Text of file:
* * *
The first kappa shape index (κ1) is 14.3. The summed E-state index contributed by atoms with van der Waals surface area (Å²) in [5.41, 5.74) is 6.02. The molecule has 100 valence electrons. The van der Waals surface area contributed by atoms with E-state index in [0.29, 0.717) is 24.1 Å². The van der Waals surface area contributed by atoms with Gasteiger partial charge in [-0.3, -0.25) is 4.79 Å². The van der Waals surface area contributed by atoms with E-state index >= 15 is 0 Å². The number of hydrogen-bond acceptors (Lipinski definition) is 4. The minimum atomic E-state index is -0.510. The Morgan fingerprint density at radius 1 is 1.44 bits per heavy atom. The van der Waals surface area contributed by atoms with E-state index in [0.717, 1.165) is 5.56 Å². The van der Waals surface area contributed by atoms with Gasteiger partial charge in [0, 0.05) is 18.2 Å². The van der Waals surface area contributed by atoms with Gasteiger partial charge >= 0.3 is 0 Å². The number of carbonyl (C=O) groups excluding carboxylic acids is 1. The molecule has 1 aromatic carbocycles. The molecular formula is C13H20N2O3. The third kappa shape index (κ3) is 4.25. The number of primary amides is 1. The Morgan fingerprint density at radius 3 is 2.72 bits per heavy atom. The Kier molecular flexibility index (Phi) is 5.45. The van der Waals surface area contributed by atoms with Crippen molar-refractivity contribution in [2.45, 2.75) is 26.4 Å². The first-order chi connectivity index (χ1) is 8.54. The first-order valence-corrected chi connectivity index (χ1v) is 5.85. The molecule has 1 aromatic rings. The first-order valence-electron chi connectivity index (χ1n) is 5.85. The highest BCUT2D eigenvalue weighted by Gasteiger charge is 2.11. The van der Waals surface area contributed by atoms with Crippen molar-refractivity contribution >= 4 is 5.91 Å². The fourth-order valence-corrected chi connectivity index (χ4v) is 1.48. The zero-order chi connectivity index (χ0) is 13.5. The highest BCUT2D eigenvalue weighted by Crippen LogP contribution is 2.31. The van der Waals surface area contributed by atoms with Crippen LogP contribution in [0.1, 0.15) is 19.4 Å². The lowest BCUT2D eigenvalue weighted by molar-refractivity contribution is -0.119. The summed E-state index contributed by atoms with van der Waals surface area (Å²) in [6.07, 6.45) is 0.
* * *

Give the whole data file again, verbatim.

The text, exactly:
The first kappa shape index (κ1) is 14.3. The summed E-state index contributed by atoms with van der Waals surface area (Å²) in [5.41, 5.74) is 6.02. The molecule has 100 valence electrons. The van der Waals surface area contributed by atoms with E-state index in [0.29, 0.717) is 24.1 Å². The van der Waals surface area contributed by atoms with Gasteiger partial charge in [-0.3, -0.25) is 4.79 Å². The van der Waals surface area contributed by atoms with E-state index >= 15 is 0 Å². The number of hydrogen-bond acceptors (Lipinski definition) is 4. The minimum atomic E-state index is -0.510. The Morgan fingerprint density at radius 1 is 1.44 bits per heavy atom. The van der Waals surface area contributed by atoms with E-state index in [0.717, 1.165) is 5.56 Å². The van der Waals surface area contributed by atoms with Gasteiger partial charge in [0, 0.05) is 18.2 Å². The van der Waals surface area contributed by atoms with Gasteiger partial charge >= 0.3 is 0 Å². The number of carbonyl (C=O) groups excluding carboxylic acids is 1. The molecule has 1 aromatic carbocycles. The molecular formula is C13H20N2O3. The third kappa shape index (κ3) is 4.25. The number of primary amides is 1. The Morgan fingerprint density at radius 3 is 2.72 bits per heavy atom. The Kier molecular flexibility index (Phi) is 5.45. The van der Waals surface area contributed by atoms with Crippen molar-refractivity contribution in [2.45, 2.75) is 26.4 Å². The first-order chi connectivity index (χ1) is 8.54. The first-order valence-corrected chi connectivity index (χ1v) is 5.85. The molecule has 1 aromatic rings. The first-order valence-electron chi connectivity index (χ1n) is 5.85. The highest BCUT2D eigenvalue weighted by Gasteiger charge is 2.11. The van der Waals surface area contributed by atoms with Crippen molar-refractivity contribution >= 4 is 5.91 Å². The fourth-order valence-corrected chi connectivity index (χ4v) is 1.48. The zero-order chi connectivity index (χ0) is 13.5. The highest BCUT2D eigenvalue weighted by Crippen LogP contribution is 2.31. The van der Waals surface area contributed by atoms with Crippen LogP contribution in [0.1, 0.15) is 19.4 Å². The lowest BCUT2D eigenvalue weighted by molar-refractivity contribution is -0.119. The summed E-state index contributed by atoms with van der Waals surface area (Å²) in [6.07, 6.45) is 0.